It is unthinkable to imagine international trade will stop sooner or later as it has been much interconnected between countries. To address concerns about unfairness within the competition, populist movement’s preoccupations might be valid but the way the actors respond to these are causing backwards in promoting trade competition. Unilateral retaliation has proven not to benefit both producers and consumers. Alternatively, in addressing those concerns, an academic journal by Rodrik suggested that the government should focus more on distributing the benefits of trade globalization more evenly, compensating the losses better by having rigid safety-nets, and giving more attention to the interests of labour in setting the rules of globalization [13]. In the US, this remains additional challenge as discussion on social security, or specifically on unemployment benefits, is a still divisive issue between the Democrats and the Republicans. Therefore, the linkage of trade with other divisive issues makes it difficult to find solutions that could represent all.

In conclusion, trade is indeed a political issue considering the length politicians have covered them to make it politically advantage for them. This has given the way for populism in trade to emerge. Even though the concerns that populist movement represents are valid demands, the way populist actors respond might be going in the wrong way and thus needs to be analyzed further. Furthermore, as trade is also linked with other issues with divisive polarity, the US becomes a breeding ground for trade populist.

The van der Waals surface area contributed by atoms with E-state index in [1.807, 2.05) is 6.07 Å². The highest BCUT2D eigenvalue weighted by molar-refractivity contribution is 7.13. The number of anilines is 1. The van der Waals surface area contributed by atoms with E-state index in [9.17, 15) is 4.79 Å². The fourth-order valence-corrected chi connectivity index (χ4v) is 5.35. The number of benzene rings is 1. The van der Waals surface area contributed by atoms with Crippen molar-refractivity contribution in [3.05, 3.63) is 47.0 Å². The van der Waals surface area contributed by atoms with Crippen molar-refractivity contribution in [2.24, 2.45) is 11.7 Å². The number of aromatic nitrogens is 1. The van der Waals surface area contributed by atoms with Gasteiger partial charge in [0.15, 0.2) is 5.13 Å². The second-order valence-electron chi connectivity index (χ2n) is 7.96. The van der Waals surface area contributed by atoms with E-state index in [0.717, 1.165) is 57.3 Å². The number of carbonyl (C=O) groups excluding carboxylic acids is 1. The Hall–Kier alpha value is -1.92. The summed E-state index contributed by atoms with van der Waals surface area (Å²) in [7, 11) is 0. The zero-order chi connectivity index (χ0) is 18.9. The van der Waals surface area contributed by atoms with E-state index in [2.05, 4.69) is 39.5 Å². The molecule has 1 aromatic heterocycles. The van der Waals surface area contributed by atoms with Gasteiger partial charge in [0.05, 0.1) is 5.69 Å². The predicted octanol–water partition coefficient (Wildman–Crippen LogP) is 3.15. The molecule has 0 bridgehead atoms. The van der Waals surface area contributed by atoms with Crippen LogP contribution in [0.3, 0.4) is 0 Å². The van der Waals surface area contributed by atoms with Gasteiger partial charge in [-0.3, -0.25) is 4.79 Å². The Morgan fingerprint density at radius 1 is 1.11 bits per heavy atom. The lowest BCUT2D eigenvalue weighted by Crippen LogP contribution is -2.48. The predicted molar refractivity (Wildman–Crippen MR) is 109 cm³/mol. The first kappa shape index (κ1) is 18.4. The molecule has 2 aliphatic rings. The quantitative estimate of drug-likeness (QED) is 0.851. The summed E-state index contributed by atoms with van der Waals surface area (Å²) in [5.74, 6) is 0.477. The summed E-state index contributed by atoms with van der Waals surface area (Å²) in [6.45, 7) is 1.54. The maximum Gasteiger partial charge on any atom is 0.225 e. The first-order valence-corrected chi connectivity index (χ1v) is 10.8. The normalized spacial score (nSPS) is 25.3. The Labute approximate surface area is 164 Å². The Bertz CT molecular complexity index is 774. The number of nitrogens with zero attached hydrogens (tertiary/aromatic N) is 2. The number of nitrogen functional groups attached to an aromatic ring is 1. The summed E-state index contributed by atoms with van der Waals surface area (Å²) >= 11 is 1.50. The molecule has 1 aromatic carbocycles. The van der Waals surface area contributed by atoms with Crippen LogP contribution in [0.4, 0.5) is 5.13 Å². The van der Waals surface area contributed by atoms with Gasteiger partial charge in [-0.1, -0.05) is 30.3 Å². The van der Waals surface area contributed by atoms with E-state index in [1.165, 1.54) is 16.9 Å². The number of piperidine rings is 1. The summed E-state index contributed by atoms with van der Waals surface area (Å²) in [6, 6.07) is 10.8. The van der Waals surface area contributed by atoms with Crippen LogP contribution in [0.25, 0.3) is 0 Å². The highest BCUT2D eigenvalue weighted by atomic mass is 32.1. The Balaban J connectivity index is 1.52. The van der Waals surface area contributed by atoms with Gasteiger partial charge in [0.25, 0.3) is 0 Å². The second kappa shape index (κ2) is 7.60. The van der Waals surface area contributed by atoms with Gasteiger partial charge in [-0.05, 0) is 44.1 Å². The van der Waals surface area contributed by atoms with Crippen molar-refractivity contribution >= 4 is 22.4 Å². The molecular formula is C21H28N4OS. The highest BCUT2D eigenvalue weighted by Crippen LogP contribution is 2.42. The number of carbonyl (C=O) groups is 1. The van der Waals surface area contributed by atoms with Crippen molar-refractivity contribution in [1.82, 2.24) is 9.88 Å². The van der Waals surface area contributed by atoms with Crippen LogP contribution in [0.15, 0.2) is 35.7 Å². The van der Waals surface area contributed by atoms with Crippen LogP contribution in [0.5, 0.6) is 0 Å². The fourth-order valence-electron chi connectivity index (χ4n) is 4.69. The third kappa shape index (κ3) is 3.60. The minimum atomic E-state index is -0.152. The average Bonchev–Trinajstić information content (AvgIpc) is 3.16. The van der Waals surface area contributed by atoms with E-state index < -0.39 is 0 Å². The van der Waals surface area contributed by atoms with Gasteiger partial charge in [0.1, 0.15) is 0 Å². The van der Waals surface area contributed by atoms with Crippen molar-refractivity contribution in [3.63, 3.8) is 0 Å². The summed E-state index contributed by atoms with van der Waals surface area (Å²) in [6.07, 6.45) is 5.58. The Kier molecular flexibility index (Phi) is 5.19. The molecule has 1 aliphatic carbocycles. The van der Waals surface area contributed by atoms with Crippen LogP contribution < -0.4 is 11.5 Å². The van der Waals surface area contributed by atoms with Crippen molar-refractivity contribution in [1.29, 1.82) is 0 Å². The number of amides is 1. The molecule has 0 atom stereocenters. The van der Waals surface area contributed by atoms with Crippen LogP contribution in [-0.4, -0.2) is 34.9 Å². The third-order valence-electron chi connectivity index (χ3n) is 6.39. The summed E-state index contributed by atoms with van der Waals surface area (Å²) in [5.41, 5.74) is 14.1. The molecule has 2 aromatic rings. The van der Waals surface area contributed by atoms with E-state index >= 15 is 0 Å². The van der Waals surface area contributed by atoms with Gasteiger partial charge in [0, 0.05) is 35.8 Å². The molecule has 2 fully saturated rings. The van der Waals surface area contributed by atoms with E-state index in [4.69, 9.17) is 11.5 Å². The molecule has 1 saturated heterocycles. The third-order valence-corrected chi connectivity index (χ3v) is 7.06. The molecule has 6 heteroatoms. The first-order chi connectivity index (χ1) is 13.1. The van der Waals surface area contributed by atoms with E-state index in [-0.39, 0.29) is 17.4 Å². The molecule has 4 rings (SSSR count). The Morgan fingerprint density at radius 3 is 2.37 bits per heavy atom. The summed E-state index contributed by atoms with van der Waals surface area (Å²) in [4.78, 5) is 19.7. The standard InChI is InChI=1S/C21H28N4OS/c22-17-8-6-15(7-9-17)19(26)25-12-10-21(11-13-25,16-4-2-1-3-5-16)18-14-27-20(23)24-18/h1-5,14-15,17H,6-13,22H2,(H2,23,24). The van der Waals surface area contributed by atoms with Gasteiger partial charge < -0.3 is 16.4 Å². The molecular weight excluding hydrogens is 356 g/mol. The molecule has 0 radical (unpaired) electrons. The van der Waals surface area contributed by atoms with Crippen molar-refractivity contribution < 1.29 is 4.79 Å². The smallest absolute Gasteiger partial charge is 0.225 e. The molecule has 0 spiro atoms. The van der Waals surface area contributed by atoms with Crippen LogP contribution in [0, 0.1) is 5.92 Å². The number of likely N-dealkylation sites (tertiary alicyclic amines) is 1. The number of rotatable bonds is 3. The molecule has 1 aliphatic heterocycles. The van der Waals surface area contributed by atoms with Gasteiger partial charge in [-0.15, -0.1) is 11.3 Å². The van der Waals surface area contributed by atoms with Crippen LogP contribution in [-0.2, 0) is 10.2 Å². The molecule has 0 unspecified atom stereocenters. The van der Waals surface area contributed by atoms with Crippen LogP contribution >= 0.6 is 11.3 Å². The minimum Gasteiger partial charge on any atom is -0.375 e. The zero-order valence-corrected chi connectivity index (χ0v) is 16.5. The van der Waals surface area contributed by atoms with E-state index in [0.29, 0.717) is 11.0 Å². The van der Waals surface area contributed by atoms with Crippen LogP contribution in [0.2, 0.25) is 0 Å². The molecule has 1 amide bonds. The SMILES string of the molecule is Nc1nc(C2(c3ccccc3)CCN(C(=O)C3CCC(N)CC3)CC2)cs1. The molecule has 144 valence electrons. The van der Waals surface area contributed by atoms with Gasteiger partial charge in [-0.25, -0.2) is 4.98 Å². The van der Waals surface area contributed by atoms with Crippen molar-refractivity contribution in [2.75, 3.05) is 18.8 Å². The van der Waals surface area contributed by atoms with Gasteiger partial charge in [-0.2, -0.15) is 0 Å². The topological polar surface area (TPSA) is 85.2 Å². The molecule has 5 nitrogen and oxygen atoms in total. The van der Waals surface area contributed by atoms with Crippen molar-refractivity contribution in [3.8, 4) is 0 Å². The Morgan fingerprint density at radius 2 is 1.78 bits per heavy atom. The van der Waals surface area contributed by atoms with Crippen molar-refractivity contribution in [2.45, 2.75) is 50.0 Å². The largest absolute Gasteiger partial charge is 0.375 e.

Dinda ROYHAN

Reference

[1] Tyson, Alec, and Shiva Maniam. n.d. “Behind Trump’s Victory: Divisions by Race, Gender and Education.” Pew Research Center (blog). Accessed November 15, 2018. http://www.pewresearch.org/fact-tank/2016/11/09/behind-trumps-victory-divisions-by-race-gender-education/.

[2] Irwin, Neil, and Josh Katz. n.d. “The Geography of Trumpism.” The New York Times. Accessed November 15, 2018. https://www.nytimes.com/2016/03/13/upshot/the-geography-of-trumpism.html.

[3]  Mudde, C, Kaltwasser, C., “Populism: A Very Short Introduction”, Oxford University Press, 2017, Chapter 6: http://www.veryshortintroductions.com/view/10.1093/actrade/9780190234874.001.0001/ actrade-9780190234874-chapter-6